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#95737 - 03/02/07 05:05 PM Re: BFC Club ***** [Re: michael_d]
bigwill2 Offline
aficionado

Registered: 03/25/05
Posts: 586
I have a few of those red topped KJ chards. good stuff, but I think the 2004 is MUCH, MUCH better than the 2005.

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#95738 - 03/02/07 05:28 PM Re: BFC Club [Re: michael_d]
chesseroo Offline
connoisseur

Registered: 05/13/02
Posts: 4829
Loc: western canada
Kim Crawford makes some excellent wines although the sav blancs from NZ tend to be on the pricey side.

There's nothing like a good big fat chardonnay. I prefer the oak flavored as opposed to the unoaked. It is amazing how much a chard tastes more like a riesling without the oak.
_________________________
"Those who preach the myths of audio are ignorant of truth."

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#95739 - 03/04/07 10:52 PM Re: Back to the reds [Re: chesseroo]
chesseroo Offline
connoisseur

Registered: 05/13/02
Posts: 4829
Loc: western canada
Adding to the wine list.
A $15 bottle of Santa Rita Reserva cab sav 2003.
Heavy, dark flavours (tobacco, dark cherry and berry with a bold, spice finish) but quite pleasant. I was expecting it to be more harsh overall but for a generic Chilean cab, it was very good.
A little roast beef, some roast potatoes and caramelized onions, carrots and parsnips rounded out the dinner. Dessert included a chocolate lava cake in sugar crusted ramekins .

Fantastic.
_________________________
"Those who preach the myths of audio are ignorant of truth."

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#95740 - 03/09/07 09:40 PM Re: Back to the reds [Re: chesseroo]
bigwill2 Offline
aficionado

Registered: 03/25/05
Posts: 586
I'll have to confess once again to liking the barrel-fermented chards. Just had a Columbia Crest Grand Estates that was like a plate of butterscotches, but very nice. Room for both styles, I reckon.

I'll take a gander for that label, Chess. The wine looks good even if their website was apparently composed by the same guys that do the Chinese speaker sites.

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#95741 - 03/11/07 02:27 PM Re: Back to the reds [Re: bigwill2]
chesseroo Offline
connoisseur

Registered: 05/13/02
Posts: 4829
Loc: western canada
Quote:

Columbia Crest Grand Estates that was like a plate of butterscotches, but very nice. Room for both styles, I reckon...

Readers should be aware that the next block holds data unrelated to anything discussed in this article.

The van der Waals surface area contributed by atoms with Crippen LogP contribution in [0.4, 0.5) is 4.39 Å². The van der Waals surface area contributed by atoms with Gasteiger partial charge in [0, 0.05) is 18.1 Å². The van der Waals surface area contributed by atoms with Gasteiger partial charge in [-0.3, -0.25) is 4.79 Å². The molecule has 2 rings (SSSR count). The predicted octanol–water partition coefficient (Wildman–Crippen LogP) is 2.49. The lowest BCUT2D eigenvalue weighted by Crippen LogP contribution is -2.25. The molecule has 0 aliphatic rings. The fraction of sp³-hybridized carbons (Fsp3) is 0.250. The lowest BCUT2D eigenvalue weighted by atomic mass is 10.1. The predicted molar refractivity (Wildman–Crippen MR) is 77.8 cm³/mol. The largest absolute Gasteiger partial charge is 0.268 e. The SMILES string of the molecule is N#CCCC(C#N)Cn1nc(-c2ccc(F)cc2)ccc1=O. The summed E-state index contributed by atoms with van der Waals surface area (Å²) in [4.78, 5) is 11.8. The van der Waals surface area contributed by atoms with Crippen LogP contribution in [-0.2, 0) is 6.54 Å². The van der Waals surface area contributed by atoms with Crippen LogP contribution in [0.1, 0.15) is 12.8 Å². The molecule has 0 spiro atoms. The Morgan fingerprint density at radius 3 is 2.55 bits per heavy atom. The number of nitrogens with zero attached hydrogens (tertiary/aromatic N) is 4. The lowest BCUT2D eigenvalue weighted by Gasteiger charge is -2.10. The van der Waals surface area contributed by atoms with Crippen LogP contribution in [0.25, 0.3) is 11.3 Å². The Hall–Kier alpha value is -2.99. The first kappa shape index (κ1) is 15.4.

Absolutely. I've only had a handful of non-oaked chards so far and most were Cdn. I just haven't found one to be impressive.
Columbia Crest makes some lovely chardonnays too but i have not had the GRAND estates version.
It sounds, well, grand.

Quote:

even if their website was apparently composed by the same guys that do the Chinese speaker sites.



Those damn....website compromisers!!

_________________________
"Those who preach the myths of audio are ignorant of truth."

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#95742 - 03/17/07 07:31 PM Re: Back to the reds [Re: bigwill2]
Amie Offline
connoisseur

Registered: 02/06/02
Posts: 1620
I've been meaning to ask - are our fellow quaffers south of the 49th parallel as in to 'alternative packaging' wines as we are these days? Our provincial liquor store is at about 5% alternative packaging wines now - everyday bevvies in tetra packs, or unbreakable 'glass', or just cork-free offerings. Is that catching on down there? (Not for anything you'd cellar, just for everyday drinking).
_________________________
Amie Colquhoun
Axiom Audio

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#95743 - 03/18/07 06:53 PM Re: Back to the reds [Re: Amie]
michael_d Offline
connoisseur

Registered: 07/23/04
Posts: 3904
Loc: Up yonder
You mean like Black Box wines Amie?

----

Has anyone been to the V2V wine tasting in Napa?? Or, is anyone going? I hope to go this year with a couple frinds of mine.


-------
Please join the Stags Leap District Winegrowers
for its annual Vineyard to Vintner: "On the Trail of
World-Class Cabernet" as our vintners and winemakers
share their hospitality, say a heart-felt thank you to old
friends and welcome new ones to the neighborhood. V2V is a
day for those just discovering fine wine and those who have been
collecting for years. It is a day of swirling and sipping, learning
and laughing. Spend an intimate day meeting our vintners,
attending private open houses, tastings and seminars.
Then join us for a fabulous evening and dinner at
the renowned Stags' Leap Winery.

For event details and to make reservations,